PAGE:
A camp in Wales.
(Earl of Salisbury; Welsh Captain)
Having waited ten days for Richard to arrive, the Welsh army deserts, believing the King to be dead. (24 lines)
Enter Earl of Salisbury and a Welsh Captain.
My Lord of Salisbury, we have stay’d ten days,
And hardly kept our countrymen together,
And yet we hear no tidings from the King,
Therefore we will disperse ourselves. Farewell!
Stay yet another day, thou trusty Welshman.
The King reposeth all his confidence in thee.
’Tis thought the King is dead; we will not stay.
The bay-trees in our country are all wither’d,
And meteors fright the fixed stars of heaven,
The pale-fac’d moon looks bloody on the earth,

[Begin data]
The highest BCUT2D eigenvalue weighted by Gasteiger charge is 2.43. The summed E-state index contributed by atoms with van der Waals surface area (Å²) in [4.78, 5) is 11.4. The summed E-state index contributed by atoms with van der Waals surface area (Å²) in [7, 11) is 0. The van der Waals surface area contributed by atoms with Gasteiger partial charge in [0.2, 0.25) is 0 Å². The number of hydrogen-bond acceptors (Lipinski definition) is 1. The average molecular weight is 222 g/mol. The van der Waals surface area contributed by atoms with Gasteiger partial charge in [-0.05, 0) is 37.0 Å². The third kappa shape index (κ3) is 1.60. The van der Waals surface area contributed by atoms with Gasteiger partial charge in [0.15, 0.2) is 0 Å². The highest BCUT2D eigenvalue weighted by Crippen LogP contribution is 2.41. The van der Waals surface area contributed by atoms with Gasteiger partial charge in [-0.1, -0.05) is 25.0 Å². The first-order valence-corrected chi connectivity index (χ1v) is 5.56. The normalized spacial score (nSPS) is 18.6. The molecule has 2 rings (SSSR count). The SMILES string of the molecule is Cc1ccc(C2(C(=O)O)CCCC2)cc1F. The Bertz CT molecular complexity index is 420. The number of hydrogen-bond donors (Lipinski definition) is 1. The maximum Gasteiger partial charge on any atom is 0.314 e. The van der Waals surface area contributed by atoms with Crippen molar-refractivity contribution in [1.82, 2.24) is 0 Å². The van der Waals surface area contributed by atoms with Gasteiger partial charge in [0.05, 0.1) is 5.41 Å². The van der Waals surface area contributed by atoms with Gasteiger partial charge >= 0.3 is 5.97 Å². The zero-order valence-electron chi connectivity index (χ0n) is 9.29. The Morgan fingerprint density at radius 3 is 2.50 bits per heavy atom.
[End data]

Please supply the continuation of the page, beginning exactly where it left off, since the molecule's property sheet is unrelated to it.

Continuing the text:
And lean-look’d prophets whisper fearful change,
Rich men look sad, and ruffians dance and leap,
The one in fear to lose what they enjoy,
The other to enjoy by rage and war.
These signs forerun the death or fall of kings.
Farewell! Our countrymen are gone and fled,
As well assured Richard their king is dead.
Ah, Richard! With the eyes of heavy mind
I see thy glory like a shooting star
Fall to the base earth from the firmament.
Thy sun sets weeping in the lowly west,
Witnessing storms to come, woe, and unrest.
Thy friends are fled to wait upon thy foes,
And crossly to thy good all fortune goes.